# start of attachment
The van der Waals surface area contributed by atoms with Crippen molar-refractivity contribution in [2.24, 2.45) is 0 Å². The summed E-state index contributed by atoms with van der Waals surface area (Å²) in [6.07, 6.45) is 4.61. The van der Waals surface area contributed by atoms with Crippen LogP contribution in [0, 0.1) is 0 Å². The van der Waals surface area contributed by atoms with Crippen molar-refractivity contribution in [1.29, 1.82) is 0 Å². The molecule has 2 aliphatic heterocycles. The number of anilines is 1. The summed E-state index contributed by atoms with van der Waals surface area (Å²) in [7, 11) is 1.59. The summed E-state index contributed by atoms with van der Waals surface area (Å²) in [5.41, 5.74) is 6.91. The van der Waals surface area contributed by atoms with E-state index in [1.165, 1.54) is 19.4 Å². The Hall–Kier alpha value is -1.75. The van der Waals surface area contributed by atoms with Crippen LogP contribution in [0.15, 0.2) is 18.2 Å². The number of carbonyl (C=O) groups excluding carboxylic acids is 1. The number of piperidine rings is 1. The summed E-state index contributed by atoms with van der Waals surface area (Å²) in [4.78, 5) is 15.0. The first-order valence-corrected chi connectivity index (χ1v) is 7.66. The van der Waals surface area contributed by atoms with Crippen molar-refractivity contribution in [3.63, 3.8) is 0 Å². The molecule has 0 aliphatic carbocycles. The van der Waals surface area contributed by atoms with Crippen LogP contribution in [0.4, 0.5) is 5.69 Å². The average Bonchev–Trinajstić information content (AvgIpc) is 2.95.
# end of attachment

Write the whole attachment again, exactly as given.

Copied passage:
The van der Waals surface area contributed by atoms with Crippen molar-refractivity contribution in [2.24, 2.45) is 0 Å². The summed E-state index contributed by atoms with van der Waals surface area (Å²) in [6.07, 6.45) is 4.61. The van der Waals surface area contributed by atoms with Crippen LogP contribution in [0, 0.1) is 0 Å². The van der Waals surface area contributed by atoms with Crippen molar-refractivity contribution in [1.29, 1.82) is 0 Å². The molecule has 2 aliphatic heterocycles. The number of anilines is 1. The summed E-state index contributed by atoms with van der Waals surface area (Å²) in [7, 11) is 1.59. The summed E-state index contributed by atoms with van der Waals surface area (Å²) in [5.41, 5.74) is 6.91. The van der Waals surface area contributed by atoms with E-state index in [1.165, 1.54) is 19.4 Å². The Hall–Kier alpha value is -1.75. The van der Waals surface area contributed by atoms with Crippen LogP contribution in [0.15, 0.2) is 18.2 Å². The number of carbonyl (C=O) groups excluding carboxylic acids is 1. The number of piperidine rings is 1. The summed E-state index contributed by atoms with van der Waals surface area (Å²) in [4.78, 5) is 15.0. The first-order valence-corrected chi connectivity index (χ1v) is 7.66. The van der Waals surface area contributed by atoms with Crippen molar-refractivity contribution in [3.63, 3.8) is 0 Å². The molecule has 0 aliphatic carbocycles. The van der Waals surface area contributed by atoms with Crippen LogP contribution in [0.4, 0.5) is 5.69 Å². The average Bonchev–Trinajstić information content (AvgIpc) is 2.95.